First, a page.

For example, you sell a call option for Stock C with a strike price of $110 for a $3 premium and a put option with a strike price of $90 for a $3 premium. Simultaneously, you buy a call option at a strike price of $120 for $1 and a put option at a strike price of $80 for $1.
If Stock C stays between $90 and $110, all options expire worthless, and you keep the net premium of $4. The maximum loss occurs if Stock C moves beyond $120 or below $80, but this is capped due to the protective options.
CashSecured Put
A cashsecured put strategy involves selling a put option while holding enough cash to buy the underlying asset if the option is exercised. This strategy generates income through the premium received from selling the put.
It’s a conservative approach for bullish investors, allowing you to potentially buy the stock at a lower price while earning income.
For example, you sell a put option for Stock D with a strike price of $40 for a premium of $3 per share.
You have $4,000 in cash to buy 100 shares if the option is exercised. If Stock D stays above $40, the option expires worthless, and you keep the $300 premium.
If Stock D falls below $40, you buy the stock at a net cost of $37 per share ($40 strike price minus the $3 premium), effectively buying the stock at a discount while earning the premium.
Diagonal Spread
A diagonal spread strategy combines a longterm and a shortterm options position with different strike prices and expiration dates. Typically, you buy a longerterm option and sell a shorterterm option at a different strike price.
This strategy generates income from the shortterm option while maintaining a longerterm outlook on the underlying asset, balancing income generation with potential capital appreciation.
For example, You buy a call option for Stock E with a strike price of $50 expiring in six months for a $5 premium. At the same time, you sell a call option with a strike price of $55 expiring in one month for a $2 premium.
If Stock E's price rises slowly, the shortterm option may expire worthless, allowing you to collect the $2 premium, while the longerterm call retains its value.
This strategy benefits if the stock gradually appreciates, enabling you to sell additional shortterm options while maintaining the longerterm position.
The Greeks Options Strategies Cheat Sheet for Traders
"The Greeks" in options trading are financial metrics that describe an option's price sensitivity to various factors.
These metrics are essential for understanding how options are expected to perform under different market conditions and are very useful for market analysis.
The main Greeks are Delta, Gamma, Theta, Vega, and Rho.
Delta
Delta measures the sensitivity of an option's price to changes in the underlying asset's price. It ranges from 1 to 1:

Call options have positive Delta values, indicating their prices increase when the underlying asset's price rises.

Put options have negative Delta values, indicating their prices increase when the underlying asset's price falls.
Gamma
Gamma measures Delta's rate of change with respect to changes in the underlying asset's price. It helps traders understand the stability of Delta:

High Gamma indicates that Delta could change rapidly, leading to more significant price swings.

Low Gamma suggests that Delta is more stable.
Theta
Theta measures the sensitivity of an option's price to the passage of time, also known as time decay. It is usually negative for both call and put options:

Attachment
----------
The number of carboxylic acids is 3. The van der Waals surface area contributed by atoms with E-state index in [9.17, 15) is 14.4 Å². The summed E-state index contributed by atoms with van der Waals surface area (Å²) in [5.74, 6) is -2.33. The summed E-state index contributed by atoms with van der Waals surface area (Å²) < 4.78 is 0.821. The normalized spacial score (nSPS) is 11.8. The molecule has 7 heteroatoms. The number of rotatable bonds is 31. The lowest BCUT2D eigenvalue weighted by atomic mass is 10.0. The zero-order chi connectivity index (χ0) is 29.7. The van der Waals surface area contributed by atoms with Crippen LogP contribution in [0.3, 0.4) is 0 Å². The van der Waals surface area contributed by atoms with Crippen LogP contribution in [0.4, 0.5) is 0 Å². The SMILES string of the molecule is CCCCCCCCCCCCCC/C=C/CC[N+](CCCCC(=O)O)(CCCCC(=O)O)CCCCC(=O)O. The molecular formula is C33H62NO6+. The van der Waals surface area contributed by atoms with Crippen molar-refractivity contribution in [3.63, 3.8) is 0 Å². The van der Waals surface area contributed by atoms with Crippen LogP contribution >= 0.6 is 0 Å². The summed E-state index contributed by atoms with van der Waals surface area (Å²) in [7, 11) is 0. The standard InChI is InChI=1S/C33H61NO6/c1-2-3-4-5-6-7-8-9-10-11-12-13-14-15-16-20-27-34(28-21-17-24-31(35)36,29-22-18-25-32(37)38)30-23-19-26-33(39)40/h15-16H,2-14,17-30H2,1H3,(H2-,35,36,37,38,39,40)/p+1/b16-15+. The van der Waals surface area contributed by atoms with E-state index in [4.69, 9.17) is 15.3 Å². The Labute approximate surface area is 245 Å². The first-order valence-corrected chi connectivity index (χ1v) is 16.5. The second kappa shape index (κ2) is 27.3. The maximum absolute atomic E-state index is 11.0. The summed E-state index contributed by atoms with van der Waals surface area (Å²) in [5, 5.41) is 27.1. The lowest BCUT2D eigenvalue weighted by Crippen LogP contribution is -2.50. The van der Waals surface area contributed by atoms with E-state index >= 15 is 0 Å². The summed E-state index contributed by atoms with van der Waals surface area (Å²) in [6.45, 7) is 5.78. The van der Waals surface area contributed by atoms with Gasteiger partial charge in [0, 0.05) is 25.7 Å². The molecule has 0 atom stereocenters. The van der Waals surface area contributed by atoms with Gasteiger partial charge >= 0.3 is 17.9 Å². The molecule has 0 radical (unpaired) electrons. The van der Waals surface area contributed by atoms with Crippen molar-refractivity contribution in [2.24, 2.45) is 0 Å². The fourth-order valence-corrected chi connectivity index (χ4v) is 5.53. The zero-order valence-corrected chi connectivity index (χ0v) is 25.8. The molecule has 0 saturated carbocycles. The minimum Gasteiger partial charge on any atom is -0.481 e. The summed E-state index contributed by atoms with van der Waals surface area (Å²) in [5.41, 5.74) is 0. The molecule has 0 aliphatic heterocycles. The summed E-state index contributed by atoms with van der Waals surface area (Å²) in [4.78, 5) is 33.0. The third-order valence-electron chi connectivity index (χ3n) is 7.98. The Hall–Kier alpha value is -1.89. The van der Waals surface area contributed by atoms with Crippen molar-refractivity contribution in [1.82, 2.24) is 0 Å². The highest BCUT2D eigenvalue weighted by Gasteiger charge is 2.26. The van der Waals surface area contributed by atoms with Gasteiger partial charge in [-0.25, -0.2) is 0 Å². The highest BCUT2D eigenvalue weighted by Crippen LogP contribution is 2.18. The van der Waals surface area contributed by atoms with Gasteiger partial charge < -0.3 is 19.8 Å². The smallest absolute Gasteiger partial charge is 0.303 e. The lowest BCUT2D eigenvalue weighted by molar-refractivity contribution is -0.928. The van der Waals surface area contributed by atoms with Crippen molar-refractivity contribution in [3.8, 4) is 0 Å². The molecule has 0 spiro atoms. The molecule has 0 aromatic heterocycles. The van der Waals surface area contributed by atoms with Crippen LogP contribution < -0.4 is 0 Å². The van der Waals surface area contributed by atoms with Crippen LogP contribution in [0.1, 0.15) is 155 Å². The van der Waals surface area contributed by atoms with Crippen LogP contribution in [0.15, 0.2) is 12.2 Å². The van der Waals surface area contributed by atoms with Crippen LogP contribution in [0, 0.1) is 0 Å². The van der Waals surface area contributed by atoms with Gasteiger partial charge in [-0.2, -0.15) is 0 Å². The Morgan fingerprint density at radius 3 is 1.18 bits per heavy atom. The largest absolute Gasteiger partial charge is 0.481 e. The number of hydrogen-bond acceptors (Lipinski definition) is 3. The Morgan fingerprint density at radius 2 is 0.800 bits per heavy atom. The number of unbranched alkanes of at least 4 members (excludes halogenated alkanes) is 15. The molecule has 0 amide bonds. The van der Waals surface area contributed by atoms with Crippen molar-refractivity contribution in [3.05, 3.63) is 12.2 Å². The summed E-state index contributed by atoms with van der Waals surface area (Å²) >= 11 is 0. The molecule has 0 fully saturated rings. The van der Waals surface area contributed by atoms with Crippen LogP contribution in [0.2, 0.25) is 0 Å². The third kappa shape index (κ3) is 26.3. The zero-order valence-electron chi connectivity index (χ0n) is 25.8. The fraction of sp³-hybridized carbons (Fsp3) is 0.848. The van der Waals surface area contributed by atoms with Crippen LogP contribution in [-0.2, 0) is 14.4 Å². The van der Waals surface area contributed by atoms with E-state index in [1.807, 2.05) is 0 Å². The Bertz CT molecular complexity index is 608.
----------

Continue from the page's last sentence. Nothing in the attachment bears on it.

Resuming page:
High Theta means the option's price is expected to decrease rapidly as expiration approaches.

Low Theta indicates slower time decay.
Vega
Vega measures the sensitivity of an option's price to changes in the volatility of the underlying asset:

High Vega means that the option's price is more sensitive to changes in volatility.

Low Vega indicates that the option's price is less affected by volatility changes.
Rho
Rho measures the sensitivity of an option's price to changes in interest rates:

Positive Rho for call options indicates that their prices increase when interest rates rise.

Negative Rho for put options indicates that their prices increase when interest rates fall.
Common Mistakes to Avoid in Options Trading
Now that you went through the breakdown of the option strategies cheat sheet, you must make sure to avoid these mistakes when trading.

Ignoring Implied Volatility (IV): Check IV before trading; buy when low, sell when high.

Mismanaging Time Decay (Theta): Monitor time decay effects, especially on shortterm options.

OverLeveraging Positions: Avoid excessive leverage; use definedrisk strategies.

Not Setting StopLoss Orders: Always set stoplosses to protect against unexpected moves.

Failing to Diversify Strategies: Use different strategies for varying market conditions.

Lack of a Clear Exit Plan: Define exit criteria before entering trades to avoid emotional decisions.

Overtrading or Chasing Losses: Stick to a disciplined trading plan and avoid impulsive decisions.
Ignoring the Greeks: Understand the Greeks to better manage risk and reward.
Option Strategies Cheat Sheet: Conclusion
Options trading offers various strategies to suit different market conditions and investment goals.
Understanding and applying these strategies can enhance your trading performance, manage risks effectively, and capitalize on market opportunities.
Use the options strategies cheat sheet to maximize profits and limit losses.
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Table of Contents
FAQs
The best strategy depends on your market outlook and risk tolerance. Covered calls might be ideal for conservative traders, while straddles or strangles could be more suitable for those expecting significant price movements.
The key to successful option trading is understanding the underlying asset, market conditions, and how different strategies can help you achieve your financial goals while managing risk effectively.
The 3 30 formula suggests risking no more than 3% of your total capital on a single trade while aiming for a 30% return on your entire capital.
No strategy guarantees no loss, but some strategies, like protective puts, are designed to minimize potential losses by hedging your positions. Risk management and proper strategy selection are crucial to reducing losses in options trading.